<i>Letters of Artisans and the Labouring Poor</i> (England, <i>c</i>. 1750–1835)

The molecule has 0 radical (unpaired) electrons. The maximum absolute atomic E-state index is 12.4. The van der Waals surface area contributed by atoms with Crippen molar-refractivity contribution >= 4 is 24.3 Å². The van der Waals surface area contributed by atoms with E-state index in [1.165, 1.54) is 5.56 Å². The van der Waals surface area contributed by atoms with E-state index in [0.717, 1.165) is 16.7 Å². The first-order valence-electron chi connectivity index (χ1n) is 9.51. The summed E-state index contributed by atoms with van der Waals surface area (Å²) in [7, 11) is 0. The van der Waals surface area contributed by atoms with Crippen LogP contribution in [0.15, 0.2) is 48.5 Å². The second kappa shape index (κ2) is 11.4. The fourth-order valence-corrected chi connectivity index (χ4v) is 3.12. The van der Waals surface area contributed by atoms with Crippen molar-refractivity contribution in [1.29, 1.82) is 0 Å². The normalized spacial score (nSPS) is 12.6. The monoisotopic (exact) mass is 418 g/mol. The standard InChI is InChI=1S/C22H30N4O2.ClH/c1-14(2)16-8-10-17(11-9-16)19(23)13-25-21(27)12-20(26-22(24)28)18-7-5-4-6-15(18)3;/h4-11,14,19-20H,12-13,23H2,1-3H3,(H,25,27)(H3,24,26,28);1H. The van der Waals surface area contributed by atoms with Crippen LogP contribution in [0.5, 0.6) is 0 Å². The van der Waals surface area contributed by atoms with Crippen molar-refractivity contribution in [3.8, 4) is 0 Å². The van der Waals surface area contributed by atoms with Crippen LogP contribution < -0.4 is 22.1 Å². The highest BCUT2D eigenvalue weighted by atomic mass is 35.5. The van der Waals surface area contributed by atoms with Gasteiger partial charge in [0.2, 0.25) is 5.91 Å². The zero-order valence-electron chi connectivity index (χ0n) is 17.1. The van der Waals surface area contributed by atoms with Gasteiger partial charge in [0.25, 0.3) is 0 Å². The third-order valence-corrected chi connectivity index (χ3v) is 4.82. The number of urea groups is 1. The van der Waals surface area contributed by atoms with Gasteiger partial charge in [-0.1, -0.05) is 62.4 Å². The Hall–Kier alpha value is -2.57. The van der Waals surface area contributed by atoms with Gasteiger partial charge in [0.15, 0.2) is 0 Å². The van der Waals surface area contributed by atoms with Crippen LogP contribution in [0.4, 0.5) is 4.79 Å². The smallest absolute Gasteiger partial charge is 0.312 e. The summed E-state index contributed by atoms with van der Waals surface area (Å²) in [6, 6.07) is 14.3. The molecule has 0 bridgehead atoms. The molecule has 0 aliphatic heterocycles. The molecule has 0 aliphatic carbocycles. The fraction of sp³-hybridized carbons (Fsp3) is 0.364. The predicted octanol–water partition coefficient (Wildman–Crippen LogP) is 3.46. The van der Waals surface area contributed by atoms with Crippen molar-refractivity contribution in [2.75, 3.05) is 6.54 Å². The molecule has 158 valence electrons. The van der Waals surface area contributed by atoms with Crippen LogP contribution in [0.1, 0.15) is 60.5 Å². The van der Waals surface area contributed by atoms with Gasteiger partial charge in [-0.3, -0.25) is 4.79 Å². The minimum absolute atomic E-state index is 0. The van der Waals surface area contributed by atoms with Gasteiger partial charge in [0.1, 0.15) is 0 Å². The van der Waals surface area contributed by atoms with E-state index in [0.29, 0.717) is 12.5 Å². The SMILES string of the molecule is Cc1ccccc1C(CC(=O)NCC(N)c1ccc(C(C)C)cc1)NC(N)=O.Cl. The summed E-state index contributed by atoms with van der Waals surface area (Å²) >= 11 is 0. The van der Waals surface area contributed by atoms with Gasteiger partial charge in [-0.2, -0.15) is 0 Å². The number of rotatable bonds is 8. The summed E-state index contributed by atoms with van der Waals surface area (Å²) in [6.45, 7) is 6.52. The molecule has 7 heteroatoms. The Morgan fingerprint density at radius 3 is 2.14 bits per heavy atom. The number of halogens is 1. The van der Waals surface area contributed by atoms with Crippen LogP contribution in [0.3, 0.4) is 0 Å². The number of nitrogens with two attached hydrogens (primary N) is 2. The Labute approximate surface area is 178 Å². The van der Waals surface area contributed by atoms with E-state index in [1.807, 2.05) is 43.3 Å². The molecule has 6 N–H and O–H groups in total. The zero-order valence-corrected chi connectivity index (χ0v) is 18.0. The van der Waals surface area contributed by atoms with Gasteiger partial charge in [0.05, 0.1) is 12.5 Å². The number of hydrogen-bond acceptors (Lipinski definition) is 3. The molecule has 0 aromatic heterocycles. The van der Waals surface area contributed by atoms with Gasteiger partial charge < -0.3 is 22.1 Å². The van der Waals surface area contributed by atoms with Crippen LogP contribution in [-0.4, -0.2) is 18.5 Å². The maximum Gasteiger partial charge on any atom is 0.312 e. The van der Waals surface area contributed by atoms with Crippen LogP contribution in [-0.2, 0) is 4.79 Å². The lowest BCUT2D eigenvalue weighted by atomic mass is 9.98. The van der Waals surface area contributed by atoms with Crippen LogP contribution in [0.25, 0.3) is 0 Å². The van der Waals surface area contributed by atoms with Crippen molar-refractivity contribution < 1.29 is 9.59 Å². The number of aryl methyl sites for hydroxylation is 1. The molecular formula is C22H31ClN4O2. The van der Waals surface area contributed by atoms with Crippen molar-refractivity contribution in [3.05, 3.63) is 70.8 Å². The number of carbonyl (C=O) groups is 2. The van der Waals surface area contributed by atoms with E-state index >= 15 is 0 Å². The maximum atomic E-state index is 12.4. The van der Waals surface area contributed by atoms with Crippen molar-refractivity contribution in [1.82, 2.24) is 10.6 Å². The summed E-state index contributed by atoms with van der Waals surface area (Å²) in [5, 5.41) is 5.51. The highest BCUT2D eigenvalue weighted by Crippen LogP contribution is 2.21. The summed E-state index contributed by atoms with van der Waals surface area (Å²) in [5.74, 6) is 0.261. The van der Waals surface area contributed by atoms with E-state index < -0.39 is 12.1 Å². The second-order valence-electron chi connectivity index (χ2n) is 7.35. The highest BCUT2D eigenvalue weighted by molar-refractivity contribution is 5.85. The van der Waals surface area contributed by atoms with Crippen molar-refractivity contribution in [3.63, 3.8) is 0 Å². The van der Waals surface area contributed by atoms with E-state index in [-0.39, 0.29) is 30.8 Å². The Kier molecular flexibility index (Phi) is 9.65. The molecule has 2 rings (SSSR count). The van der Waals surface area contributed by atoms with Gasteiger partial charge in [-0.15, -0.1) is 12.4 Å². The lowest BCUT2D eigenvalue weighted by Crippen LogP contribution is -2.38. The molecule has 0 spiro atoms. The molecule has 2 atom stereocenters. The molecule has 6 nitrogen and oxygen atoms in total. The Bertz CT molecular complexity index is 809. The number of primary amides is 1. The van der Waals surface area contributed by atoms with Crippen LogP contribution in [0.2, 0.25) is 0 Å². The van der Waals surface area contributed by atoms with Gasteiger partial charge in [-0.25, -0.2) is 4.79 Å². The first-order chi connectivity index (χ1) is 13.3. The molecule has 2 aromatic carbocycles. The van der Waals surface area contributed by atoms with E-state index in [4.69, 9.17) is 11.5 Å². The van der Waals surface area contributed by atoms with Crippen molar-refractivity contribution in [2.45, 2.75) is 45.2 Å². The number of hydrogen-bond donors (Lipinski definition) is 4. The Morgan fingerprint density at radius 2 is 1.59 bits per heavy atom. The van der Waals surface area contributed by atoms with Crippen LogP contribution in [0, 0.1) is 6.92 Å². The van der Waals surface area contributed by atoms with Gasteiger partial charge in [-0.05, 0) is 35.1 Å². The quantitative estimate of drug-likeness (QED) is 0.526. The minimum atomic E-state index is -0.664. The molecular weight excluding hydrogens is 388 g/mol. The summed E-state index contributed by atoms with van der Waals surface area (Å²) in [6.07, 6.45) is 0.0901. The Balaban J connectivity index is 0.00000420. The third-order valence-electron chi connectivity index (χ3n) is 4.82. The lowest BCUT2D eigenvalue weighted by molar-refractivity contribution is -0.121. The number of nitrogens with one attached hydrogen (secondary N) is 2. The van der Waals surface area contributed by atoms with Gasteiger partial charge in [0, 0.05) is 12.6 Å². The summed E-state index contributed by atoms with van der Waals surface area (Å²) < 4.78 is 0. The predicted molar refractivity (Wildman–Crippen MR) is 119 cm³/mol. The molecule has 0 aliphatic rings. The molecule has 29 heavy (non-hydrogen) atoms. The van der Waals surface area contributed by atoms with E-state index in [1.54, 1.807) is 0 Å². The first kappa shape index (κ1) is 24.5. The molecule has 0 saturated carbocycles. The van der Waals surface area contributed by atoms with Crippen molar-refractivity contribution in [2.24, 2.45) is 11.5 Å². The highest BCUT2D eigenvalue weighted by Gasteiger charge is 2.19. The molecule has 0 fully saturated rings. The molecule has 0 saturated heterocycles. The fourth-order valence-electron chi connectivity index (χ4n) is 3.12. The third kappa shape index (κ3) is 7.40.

Histories of linguistic variability and language standardization in Late Modern England have predominantly focused on the well-educated layers of society. This paper aims at providing a more complete overview of language use during that period by focusing on the lower social ranks. The discussion will be based on the corpus <i>Letters of Artisans and the Labouring Poor </i>(<i>LALP</i>), which contains more than 2,000 letters of application for poor relief from the period <i>c.</i>1750−1835. The first part of the paper describes the corpus in some detail. The second part discusses new research questions that the lower-class material raises; this will be illustrated by two case studies. In the first study, the material will be viewed from the point of view of spelling acquisition and fossilization. The second case study focuses on providing diachronic time depth to some of the current issues discussed in the sociolinguistics of globalization (Blommaert 2010), such as mobility and developing literacies.